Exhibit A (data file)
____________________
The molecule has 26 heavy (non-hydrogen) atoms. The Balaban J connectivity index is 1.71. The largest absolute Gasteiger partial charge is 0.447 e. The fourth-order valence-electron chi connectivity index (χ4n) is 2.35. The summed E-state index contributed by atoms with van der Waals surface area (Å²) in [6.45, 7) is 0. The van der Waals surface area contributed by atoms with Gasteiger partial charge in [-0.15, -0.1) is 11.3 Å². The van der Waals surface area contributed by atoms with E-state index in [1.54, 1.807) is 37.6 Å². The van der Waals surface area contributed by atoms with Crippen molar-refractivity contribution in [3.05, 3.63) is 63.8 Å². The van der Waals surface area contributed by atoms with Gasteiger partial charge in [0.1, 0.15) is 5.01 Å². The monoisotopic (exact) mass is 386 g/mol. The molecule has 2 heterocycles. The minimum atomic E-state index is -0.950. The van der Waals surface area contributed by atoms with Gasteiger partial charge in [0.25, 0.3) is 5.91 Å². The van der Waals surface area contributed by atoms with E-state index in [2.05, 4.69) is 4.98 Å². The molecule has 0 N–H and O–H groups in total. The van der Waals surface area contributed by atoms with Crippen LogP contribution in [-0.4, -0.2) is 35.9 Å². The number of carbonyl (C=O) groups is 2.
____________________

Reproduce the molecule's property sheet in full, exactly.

The molecule has 26 heavy (non-hydrogen) atoms. The Balaban J connectivity index is 1.71. The largest absolute Gasteiger partial charge is 0.447 e. The fourth-order valence-electron chi connectivity index (χ4n) is 2.35. The summed E-state index contributed by atoms with van der Waals surface area (Å²) in [6.45, 7) is 0. The van der Waals surface area contributed by atoms with Gasteiger partial charge in [-0.15, -0.1) is 11.3 Å². The van der Waals surface area contributed by atoms with E-state index in [1.54, 1.807) is 37.6 Å². The van der Waals surface area contributed by atoms with Crippen molar-refractivity contribution in [3.05, 3.63) is 63.8 Å². The van der Waals surface area contributed by atoms with Gasteiger partial charge in [0.1, 0.15) is 5.01 Å². The monoisotopic (exact) mass is 386 g/mol. The molecule has 2 heterocycles. The minimum atomic E-state index is -0.950. The van der Waals surface area contributed by atoms with Gasteiger partial charge in [0.25, 0.3) is 5.91 Å². The van der Waals surface area contributed by atoms with E-state index in [2.05, 4.69) is 4.98 Å². The molecule has 0 N–H and O–H groups in total. The van der Waals surface area contributed by atoms with Crippen LogP contribution in [-0.4, -0.2) is 35.9 Å². The number of carbonyl (C=O) groups is 2.